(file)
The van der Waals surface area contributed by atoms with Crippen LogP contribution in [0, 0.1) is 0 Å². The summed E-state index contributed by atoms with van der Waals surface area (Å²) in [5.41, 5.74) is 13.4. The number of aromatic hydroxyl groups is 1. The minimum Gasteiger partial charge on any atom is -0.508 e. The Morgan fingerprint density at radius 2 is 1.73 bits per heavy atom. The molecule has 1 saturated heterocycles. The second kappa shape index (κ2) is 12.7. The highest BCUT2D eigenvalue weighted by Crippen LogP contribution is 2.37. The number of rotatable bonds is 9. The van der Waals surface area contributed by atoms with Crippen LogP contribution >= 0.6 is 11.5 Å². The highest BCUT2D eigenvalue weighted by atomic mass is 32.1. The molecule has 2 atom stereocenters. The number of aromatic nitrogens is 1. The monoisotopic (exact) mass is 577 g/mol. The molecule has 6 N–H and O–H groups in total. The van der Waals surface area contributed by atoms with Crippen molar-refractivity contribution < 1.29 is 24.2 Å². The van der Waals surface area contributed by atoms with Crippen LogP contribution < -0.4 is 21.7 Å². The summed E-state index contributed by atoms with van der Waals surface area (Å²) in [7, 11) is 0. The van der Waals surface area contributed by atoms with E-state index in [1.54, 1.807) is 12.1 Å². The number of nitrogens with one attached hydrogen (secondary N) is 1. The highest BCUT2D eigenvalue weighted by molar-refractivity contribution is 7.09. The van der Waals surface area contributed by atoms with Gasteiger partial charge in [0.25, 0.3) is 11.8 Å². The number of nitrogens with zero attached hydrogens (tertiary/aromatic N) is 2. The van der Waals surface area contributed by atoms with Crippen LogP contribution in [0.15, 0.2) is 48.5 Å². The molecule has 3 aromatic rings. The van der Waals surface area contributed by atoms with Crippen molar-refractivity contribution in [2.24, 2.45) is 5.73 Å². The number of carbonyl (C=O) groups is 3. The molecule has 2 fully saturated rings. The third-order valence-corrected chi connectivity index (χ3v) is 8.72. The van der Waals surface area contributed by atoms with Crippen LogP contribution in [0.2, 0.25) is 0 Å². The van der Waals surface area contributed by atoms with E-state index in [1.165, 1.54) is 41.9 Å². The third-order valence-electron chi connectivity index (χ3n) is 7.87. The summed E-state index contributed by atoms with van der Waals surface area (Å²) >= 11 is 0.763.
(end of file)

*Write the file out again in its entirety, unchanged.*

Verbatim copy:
The van der Waals surface area contributed by atoms with Crippen LogP contribution in [0, 0.1) is 0 Å². The summed E-state index contributed by atoms with van der Waals surface area (Å²) in [5.41, 5.74) is 13.4. The number of aromatic hydroxyl groups is 1. The minimum Gasteiger partial charge on any atom is -0.508 e. The Morgan fingerprint density at radius 2 is 1.73 bits per heavy atom. The molecule has 1 saturated heterocycles. The second kappa shape index (κ2) is 12.7. The highest BCUT2D eigenvalue weighted by Crippen LogP contribution is 2.37. The number of rotatable bonds is 9. The van der Waals surface area contributed by atoms with Crippen LogP contribution >= 0.6 is 11.5 Å². The highest BCUT2D eigenvalue weighted by atomic mass is 32.1. The molecule has 2 atom stereocenters. The number of aromatic nitrogens is 1. The monoisotopic (exact) mass is 577 g/mol. The molecule has 6 N–H and O–H groups in total. The van der Waals surface area contributed by atoms with Crippen molar-refractivity contribution < 1.29 is 24.2 Å². The van der Waals surface area contributed by atoms with Crippen LogP contribution < -0.4 is 21.7 Å². The summed E-state index contributed by atoms with van der Waals surface area (Å²) in [7, 11) is 0. The van der Waals surface area contributed by atoms with E-state index in [1.54, 1.807) is 12.1 Å². The number of nitrogens with one attached hydrogen (secondary N) is 1. The highest BCUT2D eigenvalue weighted by molar-refractivity contribution is 7.09. The van der Waals surface area contributed by atoms with Gasteiger partial charge in [0.25, 0.3) is 11.8 Å². The number of nitrogens with zero attached hydrogens (tertiary/aromatic N) is 2. The van der Waals surface area contributed by atoms with Crippen LogP contribution in [0.15, 0.2) is 48.5 Å². The molecule has 3 aromatic rings. The van der Waals surface area contributed by atoms with Crippen molar-refractivity contribution in [2.24, 2.45) is 5.73 Å². The number of carbonyl (C=O) groups is 3. The molecule has 2 fully saturated rings. The third-order valence-corrected chi connectivity index (χ3v) is 8.72. The van der Waals surface area contributed by atoms with Crippen LogP contribution in [0.2, 0.25) is 0 Å². The van der Waals surface area contributed by atoms with E-state index in [1.165, 1.54) is 41.9 Å². The third-order valence-electron chi connectivity index (χ3n) is 7.87. The summed E-state index contributed by atoms with van der Waals surface area (Å²) >= 11 is 0.763.